Tag Archives: Port Austin

Michigan Roadside: Jenks Park


When I was growing up we would road trip all over the Great Lakes. Mom would pack a picnic basket and around noon Dad would pull off and have a break and a bite to eat. As poor college students we continued in this fashion. We would pack cold chicken, a salad, chips, some beer and pop and have a picnic feast. I realized that we have not tailgated while on a road trip in many years. It’s gotten too easy to find quick food at a carry out place.

Michigan led the nation with the development of roadside parks. In 1918 the Iron County Board of Supervisors approved the purchase of land to establish Michigan’s first roadside park and picnic tables on US-2. This was quite likely America’s first such facility. 

This past weekend I was traveling up to the hardware in Port Austin and spied an official State of Michigan roadside park. I pulled into Jenks Park just outside Port Austin.  



It’s charming. Picnic tables and grills overlook commanding views of Saginaw Bay. It’s not a bathing beach so the water laps right up to un groomed sea grass and poplar trees that grow wild on the waterfront.  


 


There is bathroom facilities and an honest-to-God hand water pump.  


 


It’s worth a stop if only to take in the sites and think of times gone by. Jenks Park is one of four MDOT roadside parks in Huron County.  The others are:

  • Brown – South of Bay Port. It has an historical Marker for “The Great Fire of 1881.” A million acres were devastated in Sanilac and Huron counties. 
  • Thompson Scenic Turnout – Features 2 large grindstones and access to sandy beach on Saginaw Bay, picnic tables
    and benches.
  •  White Rock – Great views of Lake Huron and White Rock. Steps to beach, observation deck, walking trails connecting to non-motorized path on M-25. White Rock is a large, white, off-shore boulder used as a boundary marker to define the territory released by the Native American tribes of Michigan to the United States under the Treaty of Detroit in 1807. 

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A Look Back – 2012 Marina’s Scramble as Water Levels Dropped


We tend to focus on the here and now. However its great to step back and take a look at the recent past. Five years ago the entire Great Lakes was witness to low water levels not seen since 1964. Marina’s were dredging, boats were being damaged on shallow reefs not seen a generation and lake shipping was facing hard times.  There was serious concern on how far it would go and what would happen next.  Some credit the winter of 2014 with turning things around. With the lakes frozen over evaporation was minimized and the levels rebounded.  Here is a post from September 2012.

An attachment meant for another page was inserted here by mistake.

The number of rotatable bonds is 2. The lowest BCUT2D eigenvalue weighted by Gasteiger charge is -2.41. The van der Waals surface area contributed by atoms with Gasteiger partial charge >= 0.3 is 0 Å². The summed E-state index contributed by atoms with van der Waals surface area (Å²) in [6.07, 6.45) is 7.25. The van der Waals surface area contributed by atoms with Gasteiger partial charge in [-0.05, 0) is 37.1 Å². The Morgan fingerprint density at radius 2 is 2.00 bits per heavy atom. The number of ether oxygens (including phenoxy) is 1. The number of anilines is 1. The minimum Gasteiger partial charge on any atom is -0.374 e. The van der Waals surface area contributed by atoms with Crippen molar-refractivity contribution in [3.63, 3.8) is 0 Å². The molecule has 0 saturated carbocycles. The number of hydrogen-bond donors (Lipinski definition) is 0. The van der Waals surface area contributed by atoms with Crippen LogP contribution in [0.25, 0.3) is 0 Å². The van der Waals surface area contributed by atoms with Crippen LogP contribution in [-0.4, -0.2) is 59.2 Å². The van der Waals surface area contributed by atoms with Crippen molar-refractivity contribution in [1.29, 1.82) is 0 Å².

I got a voice mail early Monday morning from Hoy’s Saginaw Bay Marina in Caseville, “Mike, the wind was really blowing last night and we would like to get your sailboat out. It’s bouncing on the bottom.”  It was the last week in September and we usually try to squeeze one or two of the last day-sails in early October. However I had been monitoring the MichiganHuron lake levels an knew that we had a good chance of seeing a record low last seen in 1964. With a four foot draft we had already settled in the thick muck in our slip in August. I imagined our Catalina 27 hung fast and listing in the shallows. I called back, and Pete told me that they were looking to get all the sailboats out. I told him to go ahead and pull her out. I would see him on the weekend.

Caseville Harbor

Pulling into the marina Melissa and I were shocked to see the boat yard full of boats on hard dock in late September. Over the week the Hoy’s crew managed to get all of the big Trawlers out and most of the “Sticks”. (Sailboats)  When we rolled in, there were two boats idling in what was left of the narrow channel waiting to be hauled out. We took a walk up toward the break wall of Caseville harbor and noticed the inner most red can channel buoy hard aground just outside the Huron Yacht Club. This is the mark where I drop our speed in order to not make a wake as we enter the inner harbor. We took shots around the break wall and back just outside the HYC which you can see here.


Channel Bouy Aground at Caseville Harbor
Channel Bouy Aground at Caseville Harbor

Caseville Harbor


The Official Account

The US Army Corps of Engineers noted that Lake Michigan-Huron is 12 inches lower than its level of a year ago. Lakes St. Clair, Erie, and Ontario are down 14, 15, and 10 inches, respectively, lower than their levels of a year ago. Over the next month, Lake Superior is forecast to drop another 1 inch from its current level, while Lake Michigan-Huron is expected to fall another 2 inches. The Corps noted that as of now Lake Superior and Lake Michigan-Huron are below chart datum. They are in record low territory. At this point we are wondering if we will be able to get “Trillium” back into the water next Spring.


Low Water Make Narrow Channel At Caseville Harbor
Low Water Make Narrow Channel At Caseville Harbor